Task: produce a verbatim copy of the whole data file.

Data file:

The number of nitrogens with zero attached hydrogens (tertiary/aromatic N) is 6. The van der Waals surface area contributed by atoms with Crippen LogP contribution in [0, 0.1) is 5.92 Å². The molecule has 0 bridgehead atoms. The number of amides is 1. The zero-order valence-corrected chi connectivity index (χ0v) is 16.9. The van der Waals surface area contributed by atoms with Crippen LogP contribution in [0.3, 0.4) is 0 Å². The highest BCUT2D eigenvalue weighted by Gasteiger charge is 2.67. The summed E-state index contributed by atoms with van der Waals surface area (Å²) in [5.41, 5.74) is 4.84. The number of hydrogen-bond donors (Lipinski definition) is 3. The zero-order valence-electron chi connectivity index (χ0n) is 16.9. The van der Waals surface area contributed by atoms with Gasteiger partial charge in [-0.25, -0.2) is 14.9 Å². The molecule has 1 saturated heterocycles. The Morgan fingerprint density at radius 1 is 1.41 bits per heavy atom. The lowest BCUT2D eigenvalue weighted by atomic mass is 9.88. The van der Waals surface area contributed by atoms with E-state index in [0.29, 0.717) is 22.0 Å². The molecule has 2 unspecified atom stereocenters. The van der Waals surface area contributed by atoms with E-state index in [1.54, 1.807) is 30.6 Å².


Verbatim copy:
The number of nitrogens with zero attached hydrogens (tertiary/aromatic N) is 6. The van der Waals surface area contributed by atoms with Crippen LogP contribution in [0, 0.1) is 5.92 Å². The molecule has 0 bridgehead atoms. The number of amides is 1. The zero-order valence-corrected chi connectivity index (χ0v) is 16.9. The van der Waals surface area contributed by atoms with Crippen LogP contribution in [0.3, 0.4) is 0 Å². The highest BCUT2D eigenvalue weighted by Gasteiger charge is 2.67. The summed E-state index contributed by atoms with van der Waals surface area (Å²) in [5.41, 5.74) is 4.84. The number of hydrogen-bond donors (Lipinski definition) is 3. The zero-order valence-electron chi connectivity index (χ0n) is 16.9. The van der Waals surface area contributed by atoms with Gasteiger partial charge in [-0.25, -0.2) is 14.9 Å². The molecule has 1 saturated heterocycles. The Morgan fingerprint density at radius 1 is 1.41 bits per heavy atom. The lowest BCUT2D eigenvalue weighted by atomic mass is 9.88. The van der Waals surface area contributed by atoms with E-state index in [0.29, 0.717) is 22.0 Å². The molecule has 2 unspecified atom stereocenters. The van der Waals surface area contributed by atoms with E-state index in [1.54, 1.807) is 30.6 Å².